Educational Articles

Should the new definition of fiduciary go into effect, there will be more registered representatives (“reps”) held to a fiduciary standard of care who were previously prohibited from operating in a fiduciary role by their Broker-Dealer (“B-D”). As such, B-Ds will have to make one of the following decisions: View Decisions.
The Statute of Limitations has become a hot topic since the Supreme Court's ruling in Tibble v Edison. Ironically, the Statute of Limitations does provide a method to reduce or mitigate fiduciary risk for decisions from 6 to 3 years if full disclosure is adopted. Learn how by clicking here.
Determining and documenting fee reasonableness is critical to avoiding a prohibited transaction claim that would require the fiduciary to reimburse the plan for direct and indirect fees deducted from plan assets. The process to determine and document fee reasonableness was address in the preamble to the regulations but there are best practice strategies that assist with establishing procedural prudence and a strong defense. For more information on those best practice strategies click here.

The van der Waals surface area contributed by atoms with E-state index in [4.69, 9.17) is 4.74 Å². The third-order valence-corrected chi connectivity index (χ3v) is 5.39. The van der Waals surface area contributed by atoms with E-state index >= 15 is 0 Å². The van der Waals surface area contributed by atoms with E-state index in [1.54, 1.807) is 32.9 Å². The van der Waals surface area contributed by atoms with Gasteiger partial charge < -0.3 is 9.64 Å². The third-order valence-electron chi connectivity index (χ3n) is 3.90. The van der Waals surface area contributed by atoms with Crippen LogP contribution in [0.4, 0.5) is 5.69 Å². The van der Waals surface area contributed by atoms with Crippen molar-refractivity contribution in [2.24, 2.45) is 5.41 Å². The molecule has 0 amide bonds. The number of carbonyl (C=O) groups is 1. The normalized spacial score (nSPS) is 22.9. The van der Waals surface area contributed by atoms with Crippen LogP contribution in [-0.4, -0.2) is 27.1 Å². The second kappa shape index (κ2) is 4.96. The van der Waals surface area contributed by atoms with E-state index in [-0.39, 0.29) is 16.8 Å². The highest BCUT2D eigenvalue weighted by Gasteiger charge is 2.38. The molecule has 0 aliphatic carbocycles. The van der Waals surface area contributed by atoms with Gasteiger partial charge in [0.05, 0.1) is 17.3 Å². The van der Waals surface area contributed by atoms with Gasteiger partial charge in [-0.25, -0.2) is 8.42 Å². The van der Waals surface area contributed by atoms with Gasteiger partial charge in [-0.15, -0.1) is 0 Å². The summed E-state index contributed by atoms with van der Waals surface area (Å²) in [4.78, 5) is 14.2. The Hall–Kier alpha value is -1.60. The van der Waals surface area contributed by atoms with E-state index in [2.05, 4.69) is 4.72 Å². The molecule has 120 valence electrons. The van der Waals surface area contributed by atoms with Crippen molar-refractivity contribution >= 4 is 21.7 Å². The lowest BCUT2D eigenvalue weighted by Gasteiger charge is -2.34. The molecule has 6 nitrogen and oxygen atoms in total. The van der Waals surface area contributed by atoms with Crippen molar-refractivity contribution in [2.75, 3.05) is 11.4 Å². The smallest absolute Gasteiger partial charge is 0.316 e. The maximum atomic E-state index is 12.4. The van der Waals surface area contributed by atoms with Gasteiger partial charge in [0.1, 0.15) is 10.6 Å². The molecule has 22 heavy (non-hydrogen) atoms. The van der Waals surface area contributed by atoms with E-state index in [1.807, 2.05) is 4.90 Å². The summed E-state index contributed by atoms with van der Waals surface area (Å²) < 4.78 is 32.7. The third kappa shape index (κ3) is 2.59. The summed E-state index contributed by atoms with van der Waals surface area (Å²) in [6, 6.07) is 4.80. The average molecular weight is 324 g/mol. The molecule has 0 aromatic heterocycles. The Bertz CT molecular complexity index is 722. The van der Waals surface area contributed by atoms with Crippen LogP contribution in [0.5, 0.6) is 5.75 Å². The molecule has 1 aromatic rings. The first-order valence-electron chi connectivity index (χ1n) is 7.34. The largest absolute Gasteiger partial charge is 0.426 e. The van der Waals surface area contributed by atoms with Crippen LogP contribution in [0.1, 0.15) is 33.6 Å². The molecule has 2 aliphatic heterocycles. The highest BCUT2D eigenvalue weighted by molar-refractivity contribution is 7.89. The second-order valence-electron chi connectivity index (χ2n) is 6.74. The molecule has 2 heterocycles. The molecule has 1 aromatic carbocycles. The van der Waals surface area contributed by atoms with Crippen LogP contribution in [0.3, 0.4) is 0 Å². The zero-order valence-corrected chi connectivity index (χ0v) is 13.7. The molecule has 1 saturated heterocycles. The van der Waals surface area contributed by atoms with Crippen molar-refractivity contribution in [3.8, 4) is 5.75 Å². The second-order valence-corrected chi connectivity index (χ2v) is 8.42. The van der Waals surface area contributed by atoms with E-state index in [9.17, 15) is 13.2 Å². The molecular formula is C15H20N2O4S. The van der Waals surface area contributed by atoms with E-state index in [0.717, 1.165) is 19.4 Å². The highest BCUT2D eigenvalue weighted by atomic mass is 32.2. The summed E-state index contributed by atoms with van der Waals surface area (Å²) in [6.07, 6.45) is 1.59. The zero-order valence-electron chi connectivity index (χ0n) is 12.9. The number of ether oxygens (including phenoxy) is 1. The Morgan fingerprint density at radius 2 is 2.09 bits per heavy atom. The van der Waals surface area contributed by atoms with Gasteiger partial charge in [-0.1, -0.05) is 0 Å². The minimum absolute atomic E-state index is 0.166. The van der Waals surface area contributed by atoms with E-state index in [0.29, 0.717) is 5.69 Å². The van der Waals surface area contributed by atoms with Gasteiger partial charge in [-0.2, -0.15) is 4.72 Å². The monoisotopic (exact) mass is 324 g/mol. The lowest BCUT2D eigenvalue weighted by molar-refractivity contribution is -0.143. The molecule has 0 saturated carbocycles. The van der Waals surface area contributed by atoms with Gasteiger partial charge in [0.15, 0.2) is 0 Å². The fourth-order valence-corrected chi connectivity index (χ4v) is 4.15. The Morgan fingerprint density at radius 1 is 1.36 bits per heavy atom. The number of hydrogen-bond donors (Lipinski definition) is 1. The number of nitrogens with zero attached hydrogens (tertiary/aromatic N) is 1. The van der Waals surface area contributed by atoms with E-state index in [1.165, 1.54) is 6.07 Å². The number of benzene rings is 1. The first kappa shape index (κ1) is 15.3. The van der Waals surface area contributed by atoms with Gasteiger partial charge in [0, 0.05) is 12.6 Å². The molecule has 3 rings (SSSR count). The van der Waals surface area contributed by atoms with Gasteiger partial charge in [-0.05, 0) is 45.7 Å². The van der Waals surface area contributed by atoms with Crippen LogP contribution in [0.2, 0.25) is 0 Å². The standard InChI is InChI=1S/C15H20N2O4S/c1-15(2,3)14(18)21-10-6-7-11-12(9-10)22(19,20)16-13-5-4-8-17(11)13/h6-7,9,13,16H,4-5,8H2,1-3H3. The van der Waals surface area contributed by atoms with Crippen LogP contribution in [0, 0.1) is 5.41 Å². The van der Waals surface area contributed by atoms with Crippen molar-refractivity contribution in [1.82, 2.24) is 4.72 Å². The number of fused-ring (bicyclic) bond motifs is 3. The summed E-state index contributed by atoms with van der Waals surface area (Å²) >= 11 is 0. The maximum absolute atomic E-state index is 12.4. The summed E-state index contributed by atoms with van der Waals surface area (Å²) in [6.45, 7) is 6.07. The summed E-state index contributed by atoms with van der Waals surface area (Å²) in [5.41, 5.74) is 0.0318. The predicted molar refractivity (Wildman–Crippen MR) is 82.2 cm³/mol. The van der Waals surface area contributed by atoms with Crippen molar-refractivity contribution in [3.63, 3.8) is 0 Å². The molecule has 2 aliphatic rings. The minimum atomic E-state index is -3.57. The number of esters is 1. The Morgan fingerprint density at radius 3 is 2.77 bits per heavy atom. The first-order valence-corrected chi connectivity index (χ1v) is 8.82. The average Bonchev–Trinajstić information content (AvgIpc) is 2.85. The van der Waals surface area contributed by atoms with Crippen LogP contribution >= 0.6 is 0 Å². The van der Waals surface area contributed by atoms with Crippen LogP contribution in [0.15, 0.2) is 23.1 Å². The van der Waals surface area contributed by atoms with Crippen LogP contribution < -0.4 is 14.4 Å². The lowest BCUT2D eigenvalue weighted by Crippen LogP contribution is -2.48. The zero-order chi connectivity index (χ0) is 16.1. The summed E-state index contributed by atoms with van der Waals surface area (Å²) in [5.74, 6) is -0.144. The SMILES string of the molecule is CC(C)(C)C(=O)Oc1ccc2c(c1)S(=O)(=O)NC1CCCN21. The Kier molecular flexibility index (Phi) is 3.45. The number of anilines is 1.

Proper Benchmarking Prevents Service Providers from Receiving Less than they more.
408(b)(2) imposed new disclosures but also required action by the responsible plan fiduciary ("RPF") to determine if the disclosures were "complete" so the RPF could draw conclusions about conflicts and fee reasonableness. Unfortunately, too few RPFs and covered service providers have created a formal process to document compliance with this DOL expectation. To view our article click here.